The Turnstile Theater Company's Blogoliloquy, at the Boston Center for the Arts next week, is a play that focuses on "life and people in Boston" as told through the posts on six actual local blogs.
The Passionate Foodie displays some repertorial herring-do as he roams the floor at the annual International Boston Seafood Show.
Dan Kennedy considers a proposed law to protect journalists' sources that appears to extend its definition of "journalist" to bloggers - although they might have to show they actually make some money from their online writing.
The Supreme Judicial Court this week approved a new rule that for the first time will let "citizen journalists" photograph trials and other court proceedings on a routine basis.
The new rule, which takes effect July 1, will let people who fall under a new, broader definition of "news media" to register with the court system for photography access to courtrooms. They'll have to sign a statement agreeing to certain conditions (for example, no photographs of jurors).
Nate Swain, the guy who wraps old walls in giant photo sheets, has started a site to chronicle the ugly and the ennui inducing walls and abandoned storefronts of Boston:
Does anyone remember Bucky from the Teddybear and what he is doing now? Forever Amber
You'd think a new restaurant seeking to, um, curry favor with the local foodie bloggerati would put some effort into a "VIP Grand Opening Party" for them:
Southie Wing Quest flies the coop and samples wings from across eastern Mass.
Ubiquitous Berlin is all about Rick Berlin.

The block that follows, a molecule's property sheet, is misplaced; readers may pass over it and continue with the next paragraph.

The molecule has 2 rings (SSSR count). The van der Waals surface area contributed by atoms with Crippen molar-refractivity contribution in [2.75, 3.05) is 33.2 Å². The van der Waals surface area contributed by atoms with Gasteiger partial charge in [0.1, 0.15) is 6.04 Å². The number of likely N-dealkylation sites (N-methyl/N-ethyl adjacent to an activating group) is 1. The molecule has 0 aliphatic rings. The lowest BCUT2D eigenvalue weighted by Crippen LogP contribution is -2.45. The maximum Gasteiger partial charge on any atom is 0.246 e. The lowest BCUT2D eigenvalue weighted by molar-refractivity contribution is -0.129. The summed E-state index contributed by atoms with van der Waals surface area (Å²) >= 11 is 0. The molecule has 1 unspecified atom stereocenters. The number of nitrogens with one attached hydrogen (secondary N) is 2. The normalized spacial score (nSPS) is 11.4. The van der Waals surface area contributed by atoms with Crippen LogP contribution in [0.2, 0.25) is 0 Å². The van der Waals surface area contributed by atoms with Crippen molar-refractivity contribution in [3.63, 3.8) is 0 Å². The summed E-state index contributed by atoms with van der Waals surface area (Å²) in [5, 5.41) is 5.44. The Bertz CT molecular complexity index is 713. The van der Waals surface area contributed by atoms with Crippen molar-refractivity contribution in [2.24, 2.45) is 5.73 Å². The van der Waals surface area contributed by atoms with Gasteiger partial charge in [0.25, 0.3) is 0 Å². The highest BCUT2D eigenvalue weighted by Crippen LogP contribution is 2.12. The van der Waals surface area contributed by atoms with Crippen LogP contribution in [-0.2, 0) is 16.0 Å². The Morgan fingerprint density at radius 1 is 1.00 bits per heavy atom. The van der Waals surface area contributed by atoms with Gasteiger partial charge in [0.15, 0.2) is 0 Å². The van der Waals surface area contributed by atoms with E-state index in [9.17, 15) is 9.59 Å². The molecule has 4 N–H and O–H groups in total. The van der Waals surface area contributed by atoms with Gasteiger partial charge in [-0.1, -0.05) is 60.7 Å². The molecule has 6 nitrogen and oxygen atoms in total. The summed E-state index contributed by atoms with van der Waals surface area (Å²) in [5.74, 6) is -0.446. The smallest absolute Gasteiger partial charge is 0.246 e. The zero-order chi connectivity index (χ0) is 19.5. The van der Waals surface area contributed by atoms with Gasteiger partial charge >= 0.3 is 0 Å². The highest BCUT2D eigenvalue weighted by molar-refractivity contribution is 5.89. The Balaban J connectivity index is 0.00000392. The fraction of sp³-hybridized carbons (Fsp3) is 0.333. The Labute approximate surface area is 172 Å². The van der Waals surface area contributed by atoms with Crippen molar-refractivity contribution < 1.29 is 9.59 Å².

Blue Mass Group and Red Mass Group are joining the online protest against two bills in Congress that would privatize parts of due process and force Web sites to become proxies for music and movie companies in their mad dash to go after copyright infringement.
Mike the Mad Biologist notes the annoying irony of giant publisher Reed Elsevier posting an extract of something he wrote and then slapping a copyright notice on it - an explanation of why he thinks Reed Elsevier sucks.
The Jamaica Plain Gazette reports:
Sammons, who often traverses the neighborhood dressed in his brown cloth habit tied with a cord, writes about the religious life in a blog called â€śA Minor Friarâ€ť (friarminor.blogspot.com). His posts range from scholarly commentary on Catholic theology to the perils of walking across the Arborway.
Village 14 is a collaboration between longtime local blogger Sean Roche and Greg Reibman, who is also a longtime blogger and who was, until recently, publisher of the regional chain that owns the Newton Tab. Reibman, however, writes the site is not a strike back at GateHouse. The duo aren't looking for ads, to start. It's just a couple of Newtonites who are really interested in the place and who love to blog, he says.
H/t Ian Lamont.
Dr. John Halamka at Beth Israel reports on his wife's diagnosis and plans - with her consent - to blog about her treatment:
Last Thursday, my wife Kathy was diagnosed with poorly differentiated breast cancer. She is not facing this alone. We're approaching this as a team, as if together we have cancer. She has been my best friend for 30 years. I will do whatever it takes to ensure we have another 30 years together.
Joey Ciaramitaro of Good Morning Glouester makes America's front page with some choice quotes about towns with lobster-pot trees that can only hope to grow up to be like the stirring and stunningly beautiful one in Gloucester.
No, it's not when you miss the last train to Haverhill because the Orange Line was delayed. It's people realizing too late they're looking for love on the T. We eagerly await MBTA Forum, with letters that begin, "Dear MBTA Forum, I never thought I'd be writing something like this, but ..."